On buses, trains, and streets over the past decade and more, youths in particular but increasingly older people as well tune into their personal stereos and tune out city sounds. Why? What does the personal stereo mean to these people and to urban culture more generally? Does it heighten reality? Enable people to cope? Isolate? Create a space? Combat boredom? Far too commonplace and enduring to be considered a fashion accessory, the personal stereo has become a potent artefact symbolizing contemporary urban life. This book opens up a new area of urban studies, the auditory experience of self and place. In doing so, it enhances our understanding of the role of media and technology in everyday life. Urban, cultural and anthropological studies have been dominated by explanations of experiences drawing upon notions of visuality. But culture always has an auditory component that shapes attitudes and behaviour -- perhaps nowhere more so than in the city where sound is intensified. This book challenges strictly visual approaches to culture by proposing an auditory understanding of behaviour through an ethnographic analysis of personal stereo use.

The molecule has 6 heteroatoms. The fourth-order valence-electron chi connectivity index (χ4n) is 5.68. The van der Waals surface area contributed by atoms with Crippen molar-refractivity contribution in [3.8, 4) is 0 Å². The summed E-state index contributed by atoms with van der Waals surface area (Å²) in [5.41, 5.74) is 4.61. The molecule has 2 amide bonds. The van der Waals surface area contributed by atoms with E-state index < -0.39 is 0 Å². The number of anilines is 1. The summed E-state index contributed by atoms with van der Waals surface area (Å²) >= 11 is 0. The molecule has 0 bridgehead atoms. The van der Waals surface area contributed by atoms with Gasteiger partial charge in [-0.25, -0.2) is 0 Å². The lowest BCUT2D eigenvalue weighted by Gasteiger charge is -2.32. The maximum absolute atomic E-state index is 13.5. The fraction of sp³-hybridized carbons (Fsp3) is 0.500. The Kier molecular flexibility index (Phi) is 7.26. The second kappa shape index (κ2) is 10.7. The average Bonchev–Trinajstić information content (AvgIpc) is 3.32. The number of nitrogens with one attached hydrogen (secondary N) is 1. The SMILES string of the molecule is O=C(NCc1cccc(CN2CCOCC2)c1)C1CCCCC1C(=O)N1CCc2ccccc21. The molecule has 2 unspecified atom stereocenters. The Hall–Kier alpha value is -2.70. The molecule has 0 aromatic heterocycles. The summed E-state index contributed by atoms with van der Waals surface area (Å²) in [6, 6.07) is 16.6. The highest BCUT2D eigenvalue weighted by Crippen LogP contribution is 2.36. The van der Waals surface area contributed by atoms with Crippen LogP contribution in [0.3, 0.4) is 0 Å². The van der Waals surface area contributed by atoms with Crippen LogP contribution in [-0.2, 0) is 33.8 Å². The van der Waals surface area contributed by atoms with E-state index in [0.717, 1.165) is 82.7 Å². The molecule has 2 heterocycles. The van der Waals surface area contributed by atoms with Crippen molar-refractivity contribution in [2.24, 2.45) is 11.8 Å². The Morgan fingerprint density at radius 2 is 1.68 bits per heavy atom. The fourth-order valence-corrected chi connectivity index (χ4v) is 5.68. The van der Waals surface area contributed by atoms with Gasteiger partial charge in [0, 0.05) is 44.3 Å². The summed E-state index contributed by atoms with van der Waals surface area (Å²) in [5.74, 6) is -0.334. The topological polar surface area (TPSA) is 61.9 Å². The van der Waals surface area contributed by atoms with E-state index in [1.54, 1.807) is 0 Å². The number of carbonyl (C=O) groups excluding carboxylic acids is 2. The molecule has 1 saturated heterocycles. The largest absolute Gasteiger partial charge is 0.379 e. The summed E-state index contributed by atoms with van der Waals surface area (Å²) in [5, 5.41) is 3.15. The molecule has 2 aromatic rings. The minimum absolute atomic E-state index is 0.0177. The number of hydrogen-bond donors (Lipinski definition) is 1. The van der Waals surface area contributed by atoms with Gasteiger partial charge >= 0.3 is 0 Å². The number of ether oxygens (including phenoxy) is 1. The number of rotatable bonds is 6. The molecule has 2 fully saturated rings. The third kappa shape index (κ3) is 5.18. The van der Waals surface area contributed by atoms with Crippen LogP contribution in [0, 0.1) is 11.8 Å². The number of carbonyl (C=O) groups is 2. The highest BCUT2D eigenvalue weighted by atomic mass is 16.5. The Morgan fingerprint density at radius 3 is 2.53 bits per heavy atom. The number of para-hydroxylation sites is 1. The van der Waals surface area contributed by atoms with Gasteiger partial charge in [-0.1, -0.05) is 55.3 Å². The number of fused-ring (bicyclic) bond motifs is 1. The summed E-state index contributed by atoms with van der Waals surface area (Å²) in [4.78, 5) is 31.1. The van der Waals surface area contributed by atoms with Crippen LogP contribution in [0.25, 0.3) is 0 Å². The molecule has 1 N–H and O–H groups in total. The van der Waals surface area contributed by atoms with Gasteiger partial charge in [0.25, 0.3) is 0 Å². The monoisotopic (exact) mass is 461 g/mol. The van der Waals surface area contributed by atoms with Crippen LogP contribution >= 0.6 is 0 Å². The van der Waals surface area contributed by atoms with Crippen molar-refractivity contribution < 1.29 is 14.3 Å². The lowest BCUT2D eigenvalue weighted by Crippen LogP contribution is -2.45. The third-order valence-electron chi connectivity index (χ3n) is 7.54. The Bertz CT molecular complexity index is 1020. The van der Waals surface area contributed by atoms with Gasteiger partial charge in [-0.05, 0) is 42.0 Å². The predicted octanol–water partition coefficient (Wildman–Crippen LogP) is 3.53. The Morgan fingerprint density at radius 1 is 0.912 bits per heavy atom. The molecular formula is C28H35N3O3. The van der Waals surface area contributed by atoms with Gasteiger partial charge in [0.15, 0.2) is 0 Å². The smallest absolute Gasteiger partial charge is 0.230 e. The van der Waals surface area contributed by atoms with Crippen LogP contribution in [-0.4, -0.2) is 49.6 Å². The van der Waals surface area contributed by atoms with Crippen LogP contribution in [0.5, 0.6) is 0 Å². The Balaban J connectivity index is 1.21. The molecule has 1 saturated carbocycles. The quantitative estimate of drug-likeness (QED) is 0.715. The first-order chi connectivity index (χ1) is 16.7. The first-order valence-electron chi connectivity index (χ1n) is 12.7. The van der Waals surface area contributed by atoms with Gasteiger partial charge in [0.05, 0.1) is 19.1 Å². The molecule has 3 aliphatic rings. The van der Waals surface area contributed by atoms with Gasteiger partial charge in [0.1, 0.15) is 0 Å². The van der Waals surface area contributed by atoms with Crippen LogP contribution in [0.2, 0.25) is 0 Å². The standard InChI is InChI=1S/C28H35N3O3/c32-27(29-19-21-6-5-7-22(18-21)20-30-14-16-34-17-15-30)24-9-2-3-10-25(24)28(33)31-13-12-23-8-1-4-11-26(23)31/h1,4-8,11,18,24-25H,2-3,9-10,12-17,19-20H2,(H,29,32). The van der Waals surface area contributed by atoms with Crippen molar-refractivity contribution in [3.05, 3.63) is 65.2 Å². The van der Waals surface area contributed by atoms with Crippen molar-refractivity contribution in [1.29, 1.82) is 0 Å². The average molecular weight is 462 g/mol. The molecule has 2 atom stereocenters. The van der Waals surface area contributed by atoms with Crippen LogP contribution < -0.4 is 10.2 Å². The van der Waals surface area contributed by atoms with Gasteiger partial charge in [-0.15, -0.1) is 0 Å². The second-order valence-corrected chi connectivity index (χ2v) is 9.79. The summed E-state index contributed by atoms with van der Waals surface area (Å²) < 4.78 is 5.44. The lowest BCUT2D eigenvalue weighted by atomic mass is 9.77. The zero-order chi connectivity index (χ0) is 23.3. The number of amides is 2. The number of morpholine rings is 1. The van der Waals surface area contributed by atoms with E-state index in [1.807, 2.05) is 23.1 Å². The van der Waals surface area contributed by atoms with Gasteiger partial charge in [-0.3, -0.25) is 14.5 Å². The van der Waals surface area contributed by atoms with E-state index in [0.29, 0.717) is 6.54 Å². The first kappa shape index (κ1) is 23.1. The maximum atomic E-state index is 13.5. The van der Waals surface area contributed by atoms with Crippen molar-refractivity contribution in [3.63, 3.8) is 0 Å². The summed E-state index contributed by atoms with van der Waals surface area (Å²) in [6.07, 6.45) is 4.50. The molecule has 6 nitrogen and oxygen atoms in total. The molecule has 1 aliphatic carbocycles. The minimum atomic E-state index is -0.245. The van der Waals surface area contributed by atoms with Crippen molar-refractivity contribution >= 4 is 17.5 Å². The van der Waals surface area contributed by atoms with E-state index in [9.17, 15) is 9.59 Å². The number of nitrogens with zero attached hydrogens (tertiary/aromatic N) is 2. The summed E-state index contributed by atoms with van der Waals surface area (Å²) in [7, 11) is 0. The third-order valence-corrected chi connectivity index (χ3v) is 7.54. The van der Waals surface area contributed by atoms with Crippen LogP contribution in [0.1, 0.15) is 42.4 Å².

The author reformulates our understanding of how people, through the senses, negotiate central experiences of the urban, such as space, place, time and the management of everyday experience, and examines the critical role technology plays. This book will be of interest to anyone seeking a fresh and incisive approach to urban studies, cultural studies, anthropology, sociology, or media and communication studies.
Publisher: Bloomsbury Publishing PLC